Bill Clinton has had a lot of sex. And a lot of it was not with his wife.
His infidelity did not start when he was president. But it happened in the White House too. And his wife Hillary hated it.
Gary Byrne was the Clinton’s lead Secret Service agent in the 1990’s. He was in the center of it all. And what he saw disgusted him.
In 1998 he first refused to answer independent counsel Kenneth Starr’s questions about a rumored affair between Clinton and intern Monica Lewinsky. But after a court ordered him to do so, what Byrne, and other agents, told Starr was shocking.
Byrne called Lewinsky a “stalker” because she was always around the Oval Office. Some agents thought she was a direct threat to the president. There were those rumors about the two having sex in the White House theater. Then there was that White House towel stained with a woman’s lipstick and the president’s ‘bodily fluids’ that Byrne said he had to toss out.
According to the New York Times, “Once when Lewinsky was near the Oval Office, Byrne stopped her and asked her what she was doing. Just then, White House steward Bayani Nelvis emerged from the White House pantry and said that if she wasn’t careful, she would wind up like Paula Jones. According to Byrne, Lewinsky replied that she was ‘smarter than Jones.'”
Byrne was so concerned about what was going on that he complained to White House Deputy Chief of Staff Evelyn Lieberman, who eventually saw to it that Lewinsky was transferred to the Pentagon.
When the details went public, Bill Clinton angrily denied he had any relationship with Lewinsky. His wife, first lady Hillary Clinton, stood by his side. Eight months passed before Clinton was finally forced to admit that indeed he did have an improper relationship with the intern, although he was still seeking the definition of what “is, is.”
Clinton was impeached by Republicans in the House for lying under oath. He survived a trial in the senate.
Hillary Clinton, who had publicly supported her husband and blamed a “right wing conspiracy” for the allegations, was stunned and furious. She had put up with his affairs their entire marriage. But in the White House? In the Oval Office?
Hillary Clinton moved into another bedroom and considered leaving him altogether.
“What I saw in the 1990s sickened me,” Byrne writes in his new book, Crisis of Character: A White House Secret Service Officer Discloses His Firsthand Experience with Hillary, Bill and How They Operate. “Hillary Clinton is now poised to become the Democratic nominee for president of the United States, but she simply lacks the integrity and temperament to serve in the office.”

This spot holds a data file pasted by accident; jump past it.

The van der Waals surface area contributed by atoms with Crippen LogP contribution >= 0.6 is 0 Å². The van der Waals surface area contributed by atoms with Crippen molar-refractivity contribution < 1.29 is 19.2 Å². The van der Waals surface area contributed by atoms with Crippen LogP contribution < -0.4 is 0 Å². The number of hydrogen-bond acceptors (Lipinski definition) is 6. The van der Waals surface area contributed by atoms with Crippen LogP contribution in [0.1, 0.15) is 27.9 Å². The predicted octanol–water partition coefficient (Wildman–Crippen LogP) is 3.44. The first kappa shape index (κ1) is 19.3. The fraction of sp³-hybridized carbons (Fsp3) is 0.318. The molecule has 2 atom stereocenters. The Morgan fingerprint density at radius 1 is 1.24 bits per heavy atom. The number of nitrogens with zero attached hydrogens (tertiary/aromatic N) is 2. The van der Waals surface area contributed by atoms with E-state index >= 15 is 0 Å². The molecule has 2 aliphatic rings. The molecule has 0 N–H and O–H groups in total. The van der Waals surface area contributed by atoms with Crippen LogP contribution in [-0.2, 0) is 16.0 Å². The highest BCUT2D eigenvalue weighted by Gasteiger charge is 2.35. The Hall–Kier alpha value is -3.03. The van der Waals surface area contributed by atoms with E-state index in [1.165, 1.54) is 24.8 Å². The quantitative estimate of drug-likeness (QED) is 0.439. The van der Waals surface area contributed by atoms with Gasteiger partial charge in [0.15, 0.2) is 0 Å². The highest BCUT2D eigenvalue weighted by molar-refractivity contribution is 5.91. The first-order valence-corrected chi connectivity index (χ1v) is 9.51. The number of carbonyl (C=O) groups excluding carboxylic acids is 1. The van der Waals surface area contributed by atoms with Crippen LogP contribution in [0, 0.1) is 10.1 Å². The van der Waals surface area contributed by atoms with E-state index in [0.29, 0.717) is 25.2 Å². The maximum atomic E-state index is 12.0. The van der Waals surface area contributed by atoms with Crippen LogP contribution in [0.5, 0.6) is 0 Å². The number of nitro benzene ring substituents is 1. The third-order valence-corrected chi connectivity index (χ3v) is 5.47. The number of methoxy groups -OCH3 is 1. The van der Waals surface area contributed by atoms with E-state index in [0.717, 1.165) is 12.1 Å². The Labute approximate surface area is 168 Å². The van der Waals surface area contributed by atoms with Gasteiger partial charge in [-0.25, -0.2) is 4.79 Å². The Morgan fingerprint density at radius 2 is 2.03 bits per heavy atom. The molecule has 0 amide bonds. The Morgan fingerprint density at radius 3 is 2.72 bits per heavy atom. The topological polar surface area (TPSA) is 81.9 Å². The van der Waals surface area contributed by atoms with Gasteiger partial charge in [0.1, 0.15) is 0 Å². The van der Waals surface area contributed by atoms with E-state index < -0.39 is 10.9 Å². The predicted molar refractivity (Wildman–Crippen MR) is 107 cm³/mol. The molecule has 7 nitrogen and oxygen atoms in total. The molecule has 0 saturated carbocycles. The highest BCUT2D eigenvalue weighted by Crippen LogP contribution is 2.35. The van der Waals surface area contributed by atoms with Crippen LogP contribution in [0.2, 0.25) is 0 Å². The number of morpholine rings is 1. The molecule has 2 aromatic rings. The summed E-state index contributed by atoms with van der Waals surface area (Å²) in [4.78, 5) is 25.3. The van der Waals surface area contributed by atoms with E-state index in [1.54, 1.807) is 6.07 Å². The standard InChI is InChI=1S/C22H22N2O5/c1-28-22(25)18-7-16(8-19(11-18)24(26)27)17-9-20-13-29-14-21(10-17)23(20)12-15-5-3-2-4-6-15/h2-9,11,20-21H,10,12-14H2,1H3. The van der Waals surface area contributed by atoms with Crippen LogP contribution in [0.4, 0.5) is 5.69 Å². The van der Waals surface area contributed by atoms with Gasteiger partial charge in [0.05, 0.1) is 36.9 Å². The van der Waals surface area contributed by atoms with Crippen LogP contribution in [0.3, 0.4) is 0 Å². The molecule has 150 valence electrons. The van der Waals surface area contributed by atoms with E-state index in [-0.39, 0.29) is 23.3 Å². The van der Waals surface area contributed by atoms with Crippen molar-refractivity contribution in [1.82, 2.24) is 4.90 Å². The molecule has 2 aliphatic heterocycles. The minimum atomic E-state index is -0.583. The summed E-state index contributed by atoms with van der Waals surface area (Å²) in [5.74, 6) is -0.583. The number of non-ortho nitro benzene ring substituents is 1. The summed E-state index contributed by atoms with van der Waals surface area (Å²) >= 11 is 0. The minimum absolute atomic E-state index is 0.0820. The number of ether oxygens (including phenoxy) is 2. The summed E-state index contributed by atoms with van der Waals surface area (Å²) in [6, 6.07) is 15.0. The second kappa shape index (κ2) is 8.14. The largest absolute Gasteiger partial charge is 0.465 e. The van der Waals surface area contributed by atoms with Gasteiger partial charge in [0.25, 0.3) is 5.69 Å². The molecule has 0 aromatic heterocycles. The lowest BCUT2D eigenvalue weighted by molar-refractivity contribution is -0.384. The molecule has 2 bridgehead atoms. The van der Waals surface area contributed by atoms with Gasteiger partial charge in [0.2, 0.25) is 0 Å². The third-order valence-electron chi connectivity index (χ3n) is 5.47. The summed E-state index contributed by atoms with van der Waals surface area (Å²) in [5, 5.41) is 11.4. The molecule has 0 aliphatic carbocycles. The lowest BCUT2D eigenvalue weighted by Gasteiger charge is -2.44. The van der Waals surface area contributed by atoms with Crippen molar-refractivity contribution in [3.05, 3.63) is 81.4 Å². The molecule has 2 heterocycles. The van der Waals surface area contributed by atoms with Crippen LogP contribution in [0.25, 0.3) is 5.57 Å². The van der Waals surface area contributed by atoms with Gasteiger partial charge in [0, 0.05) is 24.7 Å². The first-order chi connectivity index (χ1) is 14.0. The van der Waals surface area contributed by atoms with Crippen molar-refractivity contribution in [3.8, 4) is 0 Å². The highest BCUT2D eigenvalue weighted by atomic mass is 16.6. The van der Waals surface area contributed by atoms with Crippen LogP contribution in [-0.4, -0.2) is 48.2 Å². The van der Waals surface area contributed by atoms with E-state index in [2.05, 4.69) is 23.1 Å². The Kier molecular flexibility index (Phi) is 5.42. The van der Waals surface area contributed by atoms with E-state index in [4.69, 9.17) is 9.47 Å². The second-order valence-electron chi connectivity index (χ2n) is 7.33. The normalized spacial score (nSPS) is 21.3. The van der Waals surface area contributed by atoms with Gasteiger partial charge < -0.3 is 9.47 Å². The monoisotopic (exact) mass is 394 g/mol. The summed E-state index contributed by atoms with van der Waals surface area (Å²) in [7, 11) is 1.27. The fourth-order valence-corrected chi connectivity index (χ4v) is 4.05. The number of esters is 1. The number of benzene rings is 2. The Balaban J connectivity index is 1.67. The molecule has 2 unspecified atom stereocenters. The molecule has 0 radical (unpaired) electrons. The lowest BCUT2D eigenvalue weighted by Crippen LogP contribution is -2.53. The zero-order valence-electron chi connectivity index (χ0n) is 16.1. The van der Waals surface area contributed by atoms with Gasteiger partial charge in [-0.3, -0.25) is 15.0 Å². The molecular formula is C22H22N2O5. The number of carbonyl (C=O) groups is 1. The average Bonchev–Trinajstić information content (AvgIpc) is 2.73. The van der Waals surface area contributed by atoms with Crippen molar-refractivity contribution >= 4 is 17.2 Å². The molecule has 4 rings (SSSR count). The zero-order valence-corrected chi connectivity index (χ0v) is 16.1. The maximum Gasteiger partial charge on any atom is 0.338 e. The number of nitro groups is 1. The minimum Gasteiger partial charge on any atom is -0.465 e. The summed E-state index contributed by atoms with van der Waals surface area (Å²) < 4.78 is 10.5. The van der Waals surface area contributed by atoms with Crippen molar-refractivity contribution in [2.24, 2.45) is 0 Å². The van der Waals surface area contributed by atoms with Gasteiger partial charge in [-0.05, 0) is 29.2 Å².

Byrnes writes of a dysfunctional relationship between Bill and Hillary. He recalls one fight so bad that Secret Service agents had discussions about the possibility they might have to protect the president from his wife’s physical attacks. The fight had ended with a crash and the president emerged with “a shiner, a real, live, put-a-steak-on-it black eye. I was shocked.”
This Secret Service agent had signed up to protect the President of the United States and his family from outside threats. Instead he was put in the middle of an episode of Dynasty. Byrnes says based on what he saw in the White House, Hillary Clinton is “too erratic, uncontrollable and occasionally violent to lead the nation.”
Fair enough. That is the tough conclusion from a credible law enforcement officer who had a front row seat at the Clinton White House twenty years ago.
But is any of his salacious information new?
No. In fact, former top Clinton advisor George Stephanopoulos took us inside the dysfunctional White House in his 1999 book, All Too Human: A Political Education.
“They fought and it wasn’t fun to watch,” wrote Stephanopoulos. “One morning during the New York primary all I saw as I walked in their door was her standing over him at the dining-room table, finger in his face, as he shoveled cereal into his mouth, his head bent close to the bowl. I backed up without turning around and quietly shut the door.”
During one conversation with Hillary Clinton on health care, Stephanopoulos wrote he “tried to stay calm.” Hillary said, “You never believed in us. In New Hampshire you gave up on us.” She paused, her voice fell, and Hillary started to cry. “We were out there alone, and I’m feeling very lonely right now. Nobody is fighting for me. If you don’t believe in us, you should just leave.”
On Monica Lewinsky, and his decision to leave the White House, Stephanopoulos wrote: “I knew in my gut that Clinton was lying. For several years, I had served as his character witness. Now I felt like a dupe.”
So stories, from credible sources, about the Clinton’s often volatile relationship have been told for many years. In fact, there have been plenty of books written about the Clinton White House. Many with the same theme: Moments of love, moments of anger, moments of laughter, moments of tears.
What we haven’t read about yet is about Hillary Clinton after she was elected to public office in 2000. What was her temperament as a U.S. Senator and Secretary of State? Did she fight with her staff, or husband, on the taxpayer dime? Did she deal erratically with foreign leaders? Could she get along with members of her own party, and even Republicans?
Her handling of the email situation and Benghazi should be more important to voters than a rehash of fights from the White House twenty years ago.
The irony is that Clinton’s personality and temperament could have been made into a campaign issue had Republicans nominated their typical establishment candidate. But Donald Trump, clearly thin-skinned and quick to act emotionally with his own baggage, will neutralize the issue with independents in key battleground states.
For every rehash about the Clinton’s between now and November by Republicans, expect plenty in return about Trump from Democrats.